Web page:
Declining survival probability threatens the North Atlantic right whale.
The North Atlantic northern right whale (Eubalaena glacialis) is considered the most endangered large whale species. Its population has recovered only slowly since the cessation of commercial whaling and numbers about 300 individuals. We applied mark-recapture statistics to a catalog of photographically identified individuals to obtain the first statistically rigorous estimates of survival probability for this population. Crude survival decreased from about 0.99 per year in 1980 to about 0.94 in 1994. We combined this survival trend with a reported decrease in reproductive rate into a branching process model to compute population growth rate and extinction probability. Population growth rate declined from about 1. 053 in 1980 to about 0.976 in 1994. Under current conditions the population is doomed to extinction; an upper bound on the expected time to extinction is 191 years. The most effective way to improve the prospects of the population is to reduce mortality. The right whale is at risk from entanglement in fishing gear and from collisions with ships. Reducing this human-caused mortality is essential to the viability of this population. (+info)
Diversity of nitrous oxide reductase (nosZ) genes in continental shelf sediments.
Diversity of the nitrous oxide reductase (nosZ) gene was examined in sediments obtained from the Atlantic Ocean and Pacific Ocean continental shelves. Approximately 1,100 bp of the nosZ gene were amplified via PCR, using nosZ gene-specific primers. Thirty-seven unique copies of the nosZ gene from these marine environments were characterized, increasing the nosZ sequence database fourfold. The average DNA similarity for comparisons between all 49 variants of the nosZ gene was 64% +/- 10%. Alignment of the derived amino acid sequences confirmed the conservation of important structural motifs. A highly conserved region is proposed as the copper binding, catalytic site (CuZ) of the mature protein. Phylogenetic analysis demonstrated three major clusters of nosZ genes, with little overlap between environmental and culture-based groups. Finally, the two non-culture-based gene clusters generally corresponded to sampling location, implying that denitrifier communities may be restricted geographically. (+info)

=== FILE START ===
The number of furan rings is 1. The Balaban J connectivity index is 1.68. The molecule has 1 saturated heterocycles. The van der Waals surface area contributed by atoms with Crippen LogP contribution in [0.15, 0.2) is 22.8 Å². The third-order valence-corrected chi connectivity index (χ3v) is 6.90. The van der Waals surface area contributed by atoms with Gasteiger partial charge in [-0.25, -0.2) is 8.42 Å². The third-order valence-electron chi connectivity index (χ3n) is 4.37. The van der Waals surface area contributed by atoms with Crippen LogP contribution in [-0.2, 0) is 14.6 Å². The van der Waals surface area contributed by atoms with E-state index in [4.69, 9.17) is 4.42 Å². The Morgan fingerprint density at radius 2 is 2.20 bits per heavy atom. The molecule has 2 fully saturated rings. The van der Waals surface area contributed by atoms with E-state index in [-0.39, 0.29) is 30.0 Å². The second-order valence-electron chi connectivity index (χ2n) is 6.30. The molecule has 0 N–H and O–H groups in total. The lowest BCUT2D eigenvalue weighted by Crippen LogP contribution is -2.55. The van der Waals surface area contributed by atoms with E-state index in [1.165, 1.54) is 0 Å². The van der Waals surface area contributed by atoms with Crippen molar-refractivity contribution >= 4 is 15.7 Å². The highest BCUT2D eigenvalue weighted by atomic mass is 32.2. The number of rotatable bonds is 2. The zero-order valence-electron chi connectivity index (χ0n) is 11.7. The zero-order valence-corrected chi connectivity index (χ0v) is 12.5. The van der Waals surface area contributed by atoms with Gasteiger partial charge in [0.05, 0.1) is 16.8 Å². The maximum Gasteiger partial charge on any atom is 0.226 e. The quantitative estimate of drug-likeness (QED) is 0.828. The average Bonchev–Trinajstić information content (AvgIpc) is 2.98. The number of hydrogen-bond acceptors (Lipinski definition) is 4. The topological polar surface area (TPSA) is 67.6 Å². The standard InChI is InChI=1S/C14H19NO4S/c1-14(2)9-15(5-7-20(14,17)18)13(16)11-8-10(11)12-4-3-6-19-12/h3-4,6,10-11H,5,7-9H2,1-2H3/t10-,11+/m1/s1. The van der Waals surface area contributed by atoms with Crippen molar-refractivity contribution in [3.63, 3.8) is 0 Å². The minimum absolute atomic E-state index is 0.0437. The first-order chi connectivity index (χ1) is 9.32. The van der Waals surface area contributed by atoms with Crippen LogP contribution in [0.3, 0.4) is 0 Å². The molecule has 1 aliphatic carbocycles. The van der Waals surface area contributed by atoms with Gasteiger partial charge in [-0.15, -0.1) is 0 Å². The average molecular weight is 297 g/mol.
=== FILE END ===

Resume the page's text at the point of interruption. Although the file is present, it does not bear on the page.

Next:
Thermococcus barophilus sp. nov., a new barophilic and hyperthermophilic archaeon isolated under high hydrostatic pressure from a deep-sea hydrothermal vent.
A novel barophilic, hyperthermophilic, anaerobic sulfur-metabolizing archaeon, strain MPT (T = type strain), was isolated from a hydrothermal vent site (Snakepit) on the Mid-Atlantic Ridge (depth, 3550 m). Enrichments and isolation were done under 40 MPa hydrostatic pressure at 95 degrees C. Strain MPT was barophilic at 75, 80, 85, 90, 95 and 98 degrees C, and was an obligate barophile between 95 and 100 degrees C (Tmax). For growth above 95 degrees C, a pressure of 15.0-17.5 MPa was required. The strain grew at 48-95 degrees C under atmospheric pressure. The optimal temperature for growth was 85 degrees C at both high (40 MPa) and low (0.3 MPa) pressures. The growth rate was twofold higher at 85 degrees C under in situ hydrostatic pressure compared to at low pressure. Strain MPT cells were motile, coccoid, 0.8-2.0 microns in diameter and covered by a hexagonal S-layer lattice. The optimum pH and NaCl concentration for growth at low pressure were 7.0 and 20-30 g l-1, respectively. The new isolate was an obligate heterotroph and utilized yeast extract, beef extract and peptone for growth. Growth was optimal in the presence of elemental sulfur. Rifampicin and chloramphenicol inhibited growth. The core lipids consisted of a major archaeol and a complex lipid pattern consisting of a major phospholipid. The DNA G + C content was 37.1 mol%. Sequencing of the 16S rRNA gene revealed that strain MPT belonged to the genus Thermococcus and it is proposed that this isolate should be designated as a new species, Thermococcus barophilus. (+info)
Niche-partitioning of Prochlorococcus populations in a stratified water column in the eastern North Atlantic Ocean.
The in situ community structure of Prochlorococcus populations in the eastern North Atlantic Ocean was examined by analysis of Prochlorococcus 16S rDNA sequences with three independent approaches: cloning and sequencing, hybridization to specific oligonucleotide probes, and denaturing gradient gel electrophoresis (DGGE). The hybridization of high-light (HL) and low-light (LL) Prochlorococcus genotype-specific probes to two depth profiles of PCR-amplified 16S rDNA sequences revealed that in these two stratified water columns, an obvious niche-partitioning of Prochlorococcus genotypes occurred. In each water column a shift from the HL to the LL genotype was observed, a transition correlating with the depth of the surface mixed layer (SML). Only the HL genotype was found in the SML in each water column, whereas the LL genotype was distributed below the SML. The range of in situ irradiance to which each genotype was subjected within these distinct niches was consistent with growth irradiance studies of cultured HL- and LL-adapted Prochlorococcus strains. DGGE analysis and the sequencing of Prochlorococcus 16S rDNA clones were in full agreement with the genotype-specific oligonucleotide probe hybridization data. These observations of a partitioning of Prochlorococcus genotypes in a stratified water column provide a genetic basis for the dim and bright Prochlorococcus populations observed in flow cytometric signatures in several oceanic provinces. (+info)